Changes to Portland’s new school bus routes are unlikely, according to some of the roughly 25 parents who met with Portland School Department officials on Wednesday.

Parents concerned about the safety of the new bus routes met with Craig Worth, the school department’s director of operations, and with Transportation Director Fred Barlow, who is responsible for setting the routes. Most of the parents live in Portland’s Libbytown neighborhood between Congress Street and Brighton Avenue.

Worth and Barlow listened to their concerns, and Barlow agreed to ride on a school bus to learn why parents have safety concerns. Barlow followed through, riding a route Thursday morning.

Barlow said he also received a new bus route proposal from a parent Thursday, but was noncommittal when asked if changes might be made.

Gilda Bryand, the parent of two elementary school children, attended Wednesday night’s meeting at the Ocean Avenue Elementary School.

“The feeling I got is that really nothing is going to change,” Bryand said. “I’m concerned because my children have to stand and wait for a bus on a sidewalk and the road they are standing beside is very busy. Cars are going real fast and it can be kind of hairy at best.”

Under the new bus route system, Bryand walks her children, ages 7 and 8, to the school bus stop at Congress and Craigie streets.

“In the past, they were picked up at a our driveway, but I don’t expect that. It has been a luxury,” Bryand said.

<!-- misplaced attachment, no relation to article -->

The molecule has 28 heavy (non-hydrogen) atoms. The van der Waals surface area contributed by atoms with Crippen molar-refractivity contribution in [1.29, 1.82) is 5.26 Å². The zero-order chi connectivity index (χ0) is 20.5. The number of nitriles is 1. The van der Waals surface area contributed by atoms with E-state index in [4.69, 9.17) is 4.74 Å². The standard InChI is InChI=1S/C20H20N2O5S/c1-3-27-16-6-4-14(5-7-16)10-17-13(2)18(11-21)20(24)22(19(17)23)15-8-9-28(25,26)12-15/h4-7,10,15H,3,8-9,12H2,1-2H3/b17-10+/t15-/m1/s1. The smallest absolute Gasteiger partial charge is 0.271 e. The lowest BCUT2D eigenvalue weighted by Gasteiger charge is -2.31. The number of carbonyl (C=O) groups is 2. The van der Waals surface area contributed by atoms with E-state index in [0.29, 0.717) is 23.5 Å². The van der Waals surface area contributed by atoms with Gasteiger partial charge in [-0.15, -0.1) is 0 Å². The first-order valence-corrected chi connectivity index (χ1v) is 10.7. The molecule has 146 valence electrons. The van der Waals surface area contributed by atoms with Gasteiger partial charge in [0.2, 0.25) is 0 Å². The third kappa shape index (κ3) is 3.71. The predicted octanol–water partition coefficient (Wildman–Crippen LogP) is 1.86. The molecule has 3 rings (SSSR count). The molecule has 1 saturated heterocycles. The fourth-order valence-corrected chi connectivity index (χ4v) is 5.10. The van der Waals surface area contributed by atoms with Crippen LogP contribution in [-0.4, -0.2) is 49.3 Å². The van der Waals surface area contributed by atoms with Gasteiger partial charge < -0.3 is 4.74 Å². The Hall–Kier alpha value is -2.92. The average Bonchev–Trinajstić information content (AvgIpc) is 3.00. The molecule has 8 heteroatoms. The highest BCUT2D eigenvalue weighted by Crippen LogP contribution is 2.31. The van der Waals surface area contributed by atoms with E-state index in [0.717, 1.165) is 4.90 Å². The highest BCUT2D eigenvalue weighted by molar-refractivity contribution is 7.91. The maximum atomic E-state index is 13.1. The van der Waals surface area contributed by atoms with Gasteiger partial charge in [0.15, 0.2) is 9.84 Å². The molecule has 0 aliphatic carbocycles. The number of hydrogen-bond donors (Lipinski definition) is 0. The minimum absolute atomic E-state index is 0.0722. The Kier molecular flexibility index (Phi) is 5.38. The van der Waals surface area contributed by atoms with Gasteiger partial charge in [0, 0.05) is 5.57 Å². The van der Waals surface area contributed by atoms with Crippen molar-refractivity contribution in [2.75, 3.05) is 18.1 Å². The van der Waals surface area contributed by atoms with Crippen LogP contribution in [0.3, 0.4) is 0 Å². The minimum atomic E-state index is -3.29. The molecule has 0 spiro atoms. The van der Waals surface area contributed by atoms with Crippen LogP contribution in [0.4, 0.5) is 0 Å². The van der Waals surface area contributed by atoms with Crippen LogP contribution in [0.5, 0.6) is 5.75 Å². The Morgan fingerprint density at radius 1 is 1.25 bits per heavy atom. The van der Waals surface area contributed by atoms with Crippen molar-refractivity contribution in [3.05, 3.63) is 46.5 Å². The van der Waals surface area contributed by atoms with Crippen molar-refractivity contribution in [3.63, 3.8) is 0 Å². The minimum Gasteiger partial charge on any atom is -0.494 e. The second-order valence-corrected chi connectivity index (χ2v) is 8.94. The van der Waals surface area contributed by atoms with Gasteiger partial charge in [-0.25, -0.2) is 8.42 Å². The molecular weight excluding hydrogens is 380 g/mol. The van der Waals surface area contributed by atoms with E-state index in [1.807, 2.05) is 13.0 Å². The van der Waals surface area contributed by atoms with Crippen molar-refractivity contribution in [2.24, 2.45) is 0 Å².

She said a safer alternative to the new route would be to have buses pick up students on Elizabeth Street, which cuts through the heart of the Libbytown neighborhood.

Mike Podolsky, who lives on Edwards Street, said his 8-year-old son rode the bus last year. Now, Podolsky drives his son to school.

“I got the sense at last night’s meeting that it was going to be a heavy lift for the school department to change anything,” Podolsky said. “They seemed more interested in getting the buses to school on time, but we weren’t there to talk about getting buses to school on time. It is where the kids have to wait for the bus that’s the problem.” In the past, school buses drove up and down side roads, picking children up on lightly traveled streets.

Under the new system, buses only travel on major thoroughfares. The school district decided to consolidate bus routes this fall in conjunction with a change in school start times and having high school students use city buses, freeing up more of the school bus fleet for younger grades.

With more buses available and two elementary school start times, school officials wanted to have each bus take only one trip to and from each school rather than have to drive more than one route in the morning or afternoon.. But with just 20 minutes between start times, the trips have to be quick. That’s why routes were moved to main roads such as Congress Street.

Barlow said he is still reviewing the new route proposed by a parent. He pointed out that under the new system, students always board the bus on its right side, which means they do not have to cross main roads like Congress Street or Brighton Avenue to reach the stop.

“The information is still coming in and we’re still taking feedback,” he said.

Podolsky said it’s unlikely that Barlow or school department staff will make an exception to the newly established routes.

“The only way for this to be resolved is for the policy makers to step in,” Podolsky said of the school board. “(Barlow and Worth) seemed pretty entrenched.


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